Researchers working to improve hearing aids with new technology and algorithms.

Researchers at the famous Massachusetts Institute of Technology (MIT) may have cracked the code on one of hearing’s most bewildering mysteries, and the insight could result in the overhauling of the design of future hearing aids.

Findings from an MIT study debunked the idea that neural processing is what allows us to pick out voices. According to the study, it may actually be a biochemical filter that enables us to tune in to specific levels of sound.

How Background Noise Effects Our Ability to Hear

Only a small fraction of the millions of individuals who suffer from hearing loss actually use hearing aids to deal with it.

Though a hearing aid can give a significant boost to one’s ability to hear, those who wear a hearing-improvement device have traditionally still had trouble in settings with a lot of background noise. For instance, the steady buzz surrounding settings like parties and restaurants can wreak havoc on a person’s ability to discriminate a voice.

If you’re someone who is afflicted with hearing loss, you most likely know how annoying and stressful it can be to have a one-on-one conversation with somebody in a crowded room.

Scientists have been meticulously investigating hearing loss for decades. As a result of those efforts, the way that sound waves travel throughout the inner ear, and how the ear distinguishes different frequencies of sounds, was thought to be well-understood.

The Tectorial Membrane is Identified

But the tectorial membrane wasn’t identified by scientists until 2007. You won’t see this microscopic membrane made of a gel-like material in any other parts of the body. What really fascinated scientists was how the membrane provides mechanical filtering that can decipher and delineate between sounds.

Minute in size, the tectorial membrane rests on little hairs inside the cochlea, with small pores that control how water moves back and forth in response to vibrations. Researchers noted that different tones reacted differently to the amplification made by the membrane.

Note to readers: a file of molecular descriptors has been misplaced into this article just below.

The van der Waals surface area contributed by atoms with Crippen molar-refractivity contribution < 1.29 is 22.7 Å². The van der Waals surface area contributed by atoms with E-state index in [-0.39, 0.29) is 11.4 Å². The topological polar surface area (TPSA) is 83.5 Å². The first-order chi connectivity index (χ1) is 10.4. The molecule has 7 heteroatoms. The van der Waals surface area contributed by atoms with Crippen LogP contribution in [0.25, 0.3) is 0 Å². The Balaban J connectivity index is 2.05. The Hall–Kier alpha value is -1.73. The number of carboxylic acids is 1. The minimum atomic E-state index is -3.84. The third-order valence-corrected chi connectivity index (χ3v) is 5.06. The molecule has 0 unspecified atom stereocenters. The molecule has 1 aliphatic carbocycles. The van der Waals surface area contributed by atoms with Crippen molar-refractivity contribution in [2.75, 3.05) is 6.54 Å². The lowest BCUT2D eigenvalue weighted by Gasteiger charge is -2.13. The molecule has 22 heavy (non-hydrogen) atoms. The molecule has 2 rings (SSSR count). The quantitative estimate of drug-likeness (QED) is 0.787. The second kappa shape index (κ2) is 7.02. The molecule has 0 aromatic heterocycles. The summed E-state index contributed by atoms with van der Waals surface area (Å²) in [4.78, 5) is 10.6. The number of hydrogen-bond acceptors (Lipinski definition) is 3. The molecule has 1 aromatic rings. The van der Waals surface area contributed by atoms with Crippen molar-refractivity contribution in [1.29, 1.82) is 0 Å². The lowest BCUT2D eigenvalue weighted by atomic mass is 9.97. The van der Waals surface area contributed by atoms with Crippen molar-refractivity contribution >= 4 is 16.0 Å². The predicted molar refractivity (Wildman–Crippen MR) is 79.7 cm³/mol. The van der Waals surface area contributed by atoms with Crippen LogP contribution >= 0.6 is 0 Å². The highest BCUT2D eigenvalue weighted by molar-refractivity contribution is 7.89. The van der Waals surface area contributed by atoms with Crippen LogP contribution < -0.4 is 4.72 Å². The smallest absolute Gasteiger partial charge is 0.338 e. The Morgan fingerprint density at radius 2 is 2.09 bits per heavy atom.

The tones at the highest and lowest range appeared to be less affected by the amplification, but the study found strong amplification in the middle tones.

Some scientists think that more effective hearing aids that can better distinguish individual voices will be the outcome of this groundbreaking MIT study.

The Future of Hearing Aid Design

For years, the basic design principles of hearing aids have remained relatively unchanged. A microphone to pick up sound and a loudspeaker to amplify it are the general elements of hearing aids which, besides a few technology tweaks, have remained unchanged. This is, regrettably, where the drawback of this design becomes apparent.

All frequencies are boosted with an amplification device including background noise. Tectorial membrane research could, according to another MIT scientist, lead to new, innovative hearing aid designs which would provide better speech recognition.

Theoretically, these new-and-improved hearing aids could functionally tune in to a distinct frequency range, which would enable the user to hear isolated sounds like a single voice. With this design, the volume of those sounds would be the only sounds increased to aid in reception.

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